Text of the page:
# University of Wisconsin Green Bay

An observer on Earth watches two spaceships. According to his measurements, spaceship A is traveling away from Earth at half the speed of light, and spaceship B is approaching Earth at 0.75 c. How fast is spaceship A moving according to the crew on spaceship B?

• In this problem, an observer on Earth and an observer on spaceship B both measure the speed of spaceship A. Any problem that relates the measurements of two observers measuring the same thing is a relativity problem.

• In this case, both observers measure the speed of spaceship A. Therefore, this is a relativistic velocity addition problem regardless of what quantity is requested in the solution.

• Step 1

The first step in solving a velocity addition problem is to identify which is the prime observer and which is the unprime observer. There is no proper frame, so the choice is yours! However, the math is always easier if u (rather than u’) is the unknown quantity. Once the prime and unprime frame are identified, symbols can be assigned to the given quantities.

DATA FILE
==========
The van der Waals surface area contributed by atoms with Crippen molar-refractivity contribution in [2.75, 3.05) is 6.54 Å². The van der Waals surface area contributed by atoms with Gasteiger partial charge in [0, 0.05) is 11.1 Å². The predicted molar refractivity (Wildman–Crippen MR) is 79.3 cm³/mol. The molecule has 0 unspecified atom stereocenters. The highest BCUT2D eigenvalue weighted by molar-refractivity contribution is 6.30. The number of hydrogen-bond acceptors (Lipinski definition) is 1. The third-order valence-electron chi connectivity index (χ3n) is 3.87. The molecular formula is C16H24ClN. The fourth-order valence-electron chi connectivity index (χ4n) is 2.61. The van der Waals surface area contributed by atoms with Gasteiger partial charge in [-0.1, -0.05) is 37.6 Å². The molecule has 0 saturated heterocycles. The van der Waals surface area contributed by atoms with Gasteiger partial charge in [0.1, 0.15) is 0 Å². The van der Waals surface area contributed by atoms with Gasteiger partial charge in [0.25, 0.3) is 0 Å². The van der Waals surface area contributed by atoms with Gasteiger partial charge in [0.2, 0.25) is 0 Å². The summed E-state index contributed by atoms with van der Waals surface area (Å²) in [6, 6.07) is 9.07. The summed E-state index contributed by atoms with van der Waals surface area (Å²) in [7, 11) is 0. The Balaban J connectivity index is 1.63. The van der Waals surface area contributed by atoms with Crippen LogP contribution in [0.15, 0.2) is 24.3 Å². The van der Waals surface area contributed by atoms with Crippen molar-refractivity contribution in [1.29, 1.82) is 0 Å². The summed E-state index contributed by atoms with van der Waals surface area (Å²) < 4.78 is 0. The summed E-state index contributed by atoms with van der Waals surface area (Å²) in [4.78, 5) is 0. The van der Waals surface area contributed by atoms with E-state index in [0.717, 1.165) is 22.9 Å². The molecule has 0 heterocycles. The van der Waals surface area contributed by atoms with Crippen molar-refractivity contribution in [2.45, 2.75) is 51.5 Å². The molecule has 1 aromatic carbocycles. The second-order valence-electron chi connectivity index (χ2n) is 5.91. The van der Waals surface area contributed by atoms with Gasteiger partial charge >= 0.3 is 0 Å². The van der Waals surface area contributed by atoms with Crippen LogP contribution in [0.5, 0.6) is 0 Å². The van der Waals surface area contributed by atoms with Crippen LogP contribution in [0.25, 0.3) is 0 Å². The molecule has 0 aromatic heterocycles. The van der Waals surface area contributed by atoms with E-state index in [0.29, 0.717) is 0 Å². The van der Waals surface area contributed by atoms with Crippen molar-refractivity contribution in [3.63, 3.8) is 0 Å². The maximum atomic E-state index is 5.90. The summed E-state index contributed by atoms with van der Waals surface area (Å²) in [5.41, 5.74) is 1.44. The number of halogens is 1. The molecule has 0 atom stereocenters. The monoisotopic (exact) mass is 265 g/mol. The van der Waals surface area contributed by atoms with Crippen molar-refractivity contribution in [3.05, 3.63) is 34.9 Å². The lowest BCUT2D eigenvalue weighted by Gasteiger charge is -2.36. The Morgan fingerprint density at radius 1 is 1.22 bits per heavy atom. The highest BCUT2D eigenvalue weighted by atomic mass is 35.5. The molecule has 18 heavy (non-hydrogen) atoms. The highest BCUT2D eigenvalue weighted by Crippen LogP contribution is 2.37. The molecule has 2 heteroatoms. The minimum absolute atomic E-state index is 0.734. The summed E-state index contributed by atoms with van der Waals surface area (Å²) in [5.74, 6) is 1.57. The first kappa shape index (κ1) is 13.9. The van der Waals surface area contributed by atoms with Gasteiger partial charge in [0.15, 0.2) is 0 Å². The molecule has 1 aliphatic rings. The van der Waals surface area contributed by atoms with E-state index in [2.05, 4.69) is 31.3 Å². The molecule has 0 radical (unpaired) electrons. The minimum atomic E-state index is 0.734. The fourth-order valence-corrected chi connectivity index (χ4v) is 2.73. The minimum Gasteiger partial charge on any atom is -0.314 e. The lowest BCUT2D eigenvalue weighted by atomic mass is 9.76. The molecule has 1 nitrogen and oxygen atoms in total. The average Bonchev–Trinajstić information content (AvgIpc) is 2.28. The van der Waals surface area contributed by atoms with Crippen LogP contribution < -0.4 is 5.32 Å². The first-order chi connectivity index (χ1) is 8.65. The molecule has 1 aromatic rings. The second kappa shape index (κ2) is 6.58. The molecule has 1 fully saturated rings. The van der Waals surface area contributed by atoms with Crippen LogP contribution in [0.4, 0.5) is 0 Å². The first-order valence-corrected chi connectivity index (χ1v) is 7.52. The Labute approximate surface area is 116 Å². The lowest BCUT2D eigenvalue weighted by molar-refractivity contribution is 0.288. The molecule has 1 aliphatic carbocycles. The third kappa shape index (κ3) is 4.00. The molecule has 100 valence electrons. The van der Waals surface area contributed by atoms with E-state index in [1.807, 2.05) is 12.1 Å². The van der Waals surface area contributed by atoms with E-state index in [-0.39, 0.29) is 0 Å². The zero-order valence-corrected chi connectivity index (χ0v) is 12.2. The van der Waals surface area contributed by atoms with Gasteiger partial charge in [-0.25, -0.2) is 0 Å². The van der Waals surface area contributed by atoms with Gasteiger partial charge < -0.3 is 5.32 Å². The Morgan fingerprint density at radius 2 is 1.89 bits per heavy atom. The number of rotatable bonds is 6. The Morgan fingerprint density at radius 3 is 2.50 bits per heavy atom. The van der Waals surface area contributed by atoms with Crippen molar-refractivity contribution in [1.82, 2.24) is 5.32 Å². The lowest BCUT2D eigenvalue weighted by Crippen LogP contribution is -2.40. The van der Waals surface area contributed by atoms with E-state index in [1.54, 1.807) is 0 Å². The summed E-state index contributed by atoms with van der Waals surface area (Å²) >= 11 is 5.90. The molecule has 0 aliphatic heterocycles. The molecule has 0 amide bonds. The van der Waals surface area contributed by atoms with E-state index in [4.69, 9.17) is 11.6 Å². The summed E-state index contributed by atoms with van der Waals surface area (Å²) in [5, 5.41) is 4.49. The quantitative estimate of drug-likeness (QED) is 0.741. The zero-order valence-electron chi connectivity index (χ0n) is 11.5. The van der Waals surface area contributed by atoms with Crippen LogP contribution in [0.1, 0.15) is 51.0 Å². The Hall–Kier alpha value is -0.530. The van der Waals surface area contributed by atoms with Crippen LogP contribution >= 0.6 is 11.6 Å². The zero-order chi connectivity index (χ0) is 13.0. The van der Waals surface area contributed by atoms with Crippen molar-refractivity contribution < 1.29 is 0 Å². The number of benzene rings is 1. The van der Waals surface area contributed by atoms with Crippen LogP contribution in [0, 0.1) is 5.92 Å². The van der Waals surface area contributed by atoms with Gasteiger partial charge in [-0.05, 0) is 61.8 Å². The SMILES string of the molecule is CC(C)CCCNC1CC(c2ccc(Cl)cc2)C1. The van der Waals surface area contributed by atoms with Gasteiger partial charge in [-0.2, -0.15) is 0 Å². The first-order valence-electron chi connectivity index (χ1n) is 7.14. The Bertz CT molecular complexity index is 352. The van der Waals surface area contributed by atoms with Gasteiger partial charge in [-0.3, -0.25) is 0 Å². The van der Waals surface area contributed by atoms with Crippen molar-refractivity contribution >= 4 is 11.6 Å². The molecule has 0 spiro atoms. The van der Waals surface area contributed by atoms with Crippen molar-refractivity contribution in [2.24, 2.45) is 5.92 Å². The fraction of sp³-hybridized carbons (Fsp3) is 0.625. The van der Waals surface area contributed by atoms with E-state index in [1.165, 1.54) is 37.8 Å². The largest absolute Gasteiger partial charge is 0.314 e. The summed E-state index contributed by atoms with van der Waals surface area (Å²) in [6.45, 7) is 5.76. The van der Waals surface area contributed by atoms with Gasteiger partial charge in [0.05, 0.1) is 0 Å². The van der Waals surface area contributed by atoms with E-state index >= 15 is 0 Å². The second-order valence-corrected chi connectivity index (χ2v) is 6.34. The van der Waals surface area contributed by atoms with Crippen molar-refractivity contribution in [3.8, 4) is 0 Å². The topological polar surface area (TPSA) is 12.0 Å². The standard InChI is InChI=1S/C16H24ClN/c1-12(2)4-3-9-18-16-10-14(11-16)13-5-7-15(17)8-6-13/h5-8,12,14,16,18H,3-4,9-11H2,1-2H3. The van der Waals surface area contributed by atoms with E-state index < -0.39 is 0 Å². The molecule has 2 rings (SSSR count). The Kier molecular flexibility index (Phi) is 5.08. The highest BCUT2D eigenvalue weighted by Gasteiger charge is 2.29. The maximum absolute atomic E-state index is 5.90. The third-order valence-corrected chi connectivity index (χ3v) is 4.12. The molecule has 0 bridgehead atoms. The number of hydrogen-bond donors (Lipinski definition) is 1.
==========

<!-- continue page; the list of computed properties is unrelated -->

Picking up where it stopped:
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Step 2

According to an observer on spaceship B, spaceship A approaches with a speed of 0.91 c. No further mathematical solution is necessary.

• Regardless of what you were asked to find, this is a relativistic velocity problem because two observers in different reference frames both measure the speed of the same thing. There is no proper frame in this situation, so the prime and unprime frames for the observers need to be chosen and clearly identified.

The numerical answer makes sense. First, we know that velocity will never be greater than c. Second, because spaceships A and B are approaching each other, we expect that the speed of A relative to B will be greater than the speed of either of the spaceships as measured by an observer on Earth.